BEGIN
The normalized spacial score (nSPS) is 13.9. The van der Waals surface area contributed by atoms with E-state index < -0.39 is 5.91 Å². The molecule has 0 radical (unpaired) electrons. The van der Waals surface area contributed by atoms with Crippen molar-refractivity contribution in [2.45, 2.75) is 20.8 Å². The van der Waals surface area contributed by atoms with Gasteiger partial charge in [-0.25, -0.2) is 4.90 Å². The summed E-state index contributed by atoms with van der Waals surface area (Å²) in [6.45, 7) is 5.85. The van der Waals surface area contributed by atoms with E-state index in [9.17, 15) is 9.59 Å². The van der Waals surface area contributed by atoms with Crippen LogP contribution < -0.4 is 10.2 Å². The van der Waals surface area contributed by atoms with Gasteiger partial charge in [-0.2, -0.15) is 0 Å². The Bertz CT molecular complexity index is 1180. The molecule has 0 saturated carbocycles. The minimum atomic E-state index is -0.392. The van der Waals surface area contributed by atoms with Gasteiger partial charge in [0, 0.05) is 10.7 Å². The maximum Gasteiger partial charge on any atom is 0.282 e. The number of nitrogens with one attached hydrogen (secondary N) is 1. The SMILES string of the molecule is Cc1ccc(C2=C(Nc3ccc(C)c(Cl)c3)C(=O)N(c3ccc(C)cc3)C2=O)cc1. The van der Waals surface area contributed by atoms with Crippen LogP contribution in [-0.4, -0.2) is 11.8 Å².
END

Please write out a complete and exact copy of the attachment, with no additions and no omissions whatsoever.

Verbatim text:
The normalized spacial score (nSPS) is 13.9. The van der Waals surface area contributed by atoms with E-state index < -0.39 is 5.91 Å². The molecule has 0 radical (unpaired) electrons. The van der Waals surface area contributed by atoms with Crippen molar-refractivity contribution in [2.45, 2.75) is 20.8 Å². The van der Waals surface area contributed by atoms with Gasteiger partial charge in [-0.25, -0.2) is 4.90 Å². The summed E-state index contributed by atoms with van der Waals surface area (Å²) in [6.45, 7) is 5.85. The van der Waals surface area contributed by atoms with E-state index in [9.17, 15) is 9.59 Å². The van der Waals surface area contributed by atoms with Crippen LogP contribution < -0.4 is 10.2 Å². The van der Waals surface area contributed by atoms with Gasteiger partial charge in [-0.2, -0.15) is 0 Å². The Bertz CT molecular complexity index is 1180. The molecule has 0 saturated carbocycles. The minimum atomic E-state index is -0.392. The van der Waals surface area contributed by atoms with Gasteiger partial charge in [0, 0.05) is 10.7 Å². The maximum Gasteiger partial charge on any atom is 0.282 e. The number of nitrogens with one attached hydrogen (secondary N) is 1. The SMILES string of the molecule is Cc1ccc(C2=C(Nc3ccc(C)c(Cl)c3)C(=O)N(c3ccc(C)cc3)C2=O)cc1. The van der Waals surface area contributed by atoms with Crippen LogP contribution in [-0.4, -0.2) is 11.8 Å².